2000 - The Riga Charter on Authenticity and Historical Reconstruction in Relationship to Cultural Heritage

We, the delegations of Estonia, Latvia, Lithuania, Belarus and Ukraine, together with colleagues from ICCROM, Canada, the United States of America and the United Kingdom, assembled here in Riga, Latvia, from 23rd to 24th October, 2000, for the Regional Conference on Authenticity and Historical Reconstruction in Relationship to Cultural Heritage, initiated by ICCROM, at the invitation of the Latvian National Commission for UNESCO and the State Inspection for Heritage Protection of Latvia, in cooperation with the World Heritage Committee, and the Cultural Capital Foundation of Latvia, recognising that the body of international opinion as stated in the Venice Charter (1964) and other ICOMOS doctrinal texts including the Burra Charter (1979), the Florence Charter (1981), the Declaration of Dresden (1982), the Lausanne Charter (1990) and the Nara Document (1994), as well as the UNESCO Convention Concerning the Protection of the World Cultural and Natural Heritage (1972) and the UNESCO Nairobi Recommendation (1976) establish a presumption against reconstruction [1] of the cultural heritage [2],
circumstances where reconstruction is necessary for the survival of the place; where a 'place' is incomplete through damage or alteration; where it recovers the cultural significance of a place; or in response to tragic loss through disasters whether of natural or human origin, and
always that reconstruction can be carried out without conjecture or compromising existing in situ remains, and that any reconstruction is legible, reversible, and the least necessary for the conservation and presentation of the site,
that particularly in countries which have recently regained their independence, issues of reconstruction and authenticity have become of particular concern, because of the large number of proposals now being planned and realised, agree that
1 the value of cultural heritage is as evidence, tangible or intangible, of past human activity, and that intervention of any kind, even for safeguarding, inevitably affects that evidential quality, and so should be kept to the minimum necessary,
2 the maintenance and repair of cultural heritage should be the primary focus of current conservation work, recognising that each historical period has its own particular style [3] which does not replicate previously used formal vocabulary and means of expression,
3 the purpose of conservation [4] (and/or reconstruction) is to maintain and reveal the significance of the cultural heritage,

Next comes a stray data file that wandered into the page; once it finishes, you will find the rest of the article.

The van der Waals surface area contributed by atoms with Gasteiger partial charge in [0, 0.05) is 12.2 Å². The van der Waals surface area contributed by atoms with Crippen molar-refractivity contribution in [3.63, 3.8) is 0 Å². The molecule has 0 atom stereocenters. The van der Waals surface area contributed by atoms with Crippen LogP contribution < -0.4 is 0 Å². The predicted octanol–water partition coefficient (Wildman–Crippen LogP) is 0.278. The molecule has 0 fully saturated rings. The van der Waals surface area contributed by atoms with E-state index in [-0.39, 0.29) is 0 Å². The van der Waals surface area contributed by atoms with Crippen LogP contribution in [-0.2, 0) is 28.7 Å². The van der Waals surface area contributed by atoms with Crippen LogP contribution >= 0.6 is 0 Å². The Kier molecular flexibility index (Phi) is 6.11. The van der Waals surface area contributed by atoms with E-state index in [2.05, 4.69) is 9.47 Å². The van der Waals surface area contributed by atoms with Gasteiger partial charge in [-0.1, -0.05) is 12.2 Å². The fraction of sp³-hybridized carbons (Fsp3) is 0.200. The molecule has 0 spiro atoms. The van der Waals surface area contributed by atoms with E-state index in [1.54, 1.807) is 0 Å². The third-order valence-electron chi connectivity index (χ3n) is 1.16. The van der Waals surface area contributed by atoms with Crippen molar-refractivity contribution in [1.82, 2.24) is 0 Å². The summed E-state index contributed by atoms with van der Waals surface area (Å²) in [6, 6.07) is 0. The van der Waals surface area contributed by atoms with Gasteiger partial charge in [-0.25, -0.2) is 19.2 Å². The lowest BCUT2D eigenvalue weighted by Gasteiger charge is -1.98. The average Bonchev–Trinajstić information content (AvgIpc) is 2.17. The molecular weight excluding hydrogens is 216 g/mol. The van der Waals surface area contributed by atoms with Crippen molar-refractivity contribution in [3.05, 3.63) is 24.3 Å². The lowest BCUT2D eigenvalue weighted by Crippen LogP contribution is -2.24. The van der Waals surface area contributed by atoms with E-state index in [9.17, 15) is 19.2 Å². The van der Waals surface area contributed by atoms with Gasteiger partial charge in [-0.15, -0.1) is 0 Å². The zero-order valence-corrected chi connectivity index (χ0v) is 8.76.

4 authenticity is a measure of the degree to which the attributes of cultural heritage (including form and design, materials and substance, use and function, traditions and techniques, location and setting, and spirit and feeling, and other factors) credibly and accurately bear witness to their significance, believe that replication of cultural heritage is in general a misrepresentation of evidence of the past, and that each architectural work should reflect the time of its own creation, in the belief that sympathetic new buildings can maintain the environmental context, but that
in exceptional circumstances,
reconstruction of cultural heritage, lost through disaster, whether of natural or human origin, may be acceptable,
the monument concerned has outstanding artistic, symbolic or environmental (whether urban or rural) significance for regional history and cultures; provided that appropriate survey and historical documentation is available (including iconographic, archival or material evidence);
the reconstruction does not falsify the overall urban or landscape context; and existing significant historic fabric will not be damaged; and
providing always
that the need for reconstruction has been established through full and open consultations among national and local authorities and the community concerned
and urge
all concerned governments and administrations to integrate this document and those which give it context into national and local policies and practices, and all concerned academic institutions to include it in their training programmes.
The Riga Charter was composed by the Scientific Committee organised for that purpose during the Riga meeting. The Committee was chaired by Janis Lejnieks (Latvia), and included Christopher Young, UK, (who acted as Rapporteur), Gediminas Rutkauskas, Jonas Glemza, (Lithuania), Hain Toss (Estonia), Janis Krastins (Latvia), Vasily Chernik (Belarus), Evnika Liniova (Ukraine), Herb Stovel (ICCROM). The work of the Committee was based on written drafts submitted by Janis Krastins, Herb Stovel and Juris Dambis.
1 Reconstruction: evocation, interpretation, restoration or replication of a previous form.
2 Cultural heritage: monuments, groups of buildings and sites and landscapes of cultural value as defined in Article 1 of the UNESCO World Heritage Convention.
3 Style can be precisely identified by its morphological, aesthetic, economic and social aspects.
4 Conservation: all efforts designed to understand cultural heritage, know its history and meaning, ensure its material safeguard, and as required, its presentation, restoration and enhancement.
From: Herb Stovel, Conference Report on The Riga Charter on Authenticity and Historical Reconstruction in Relationship to Cultural Heritage. Published in: Conservation and Management of Archaeological Sites (2001), volume 4, pages 239-240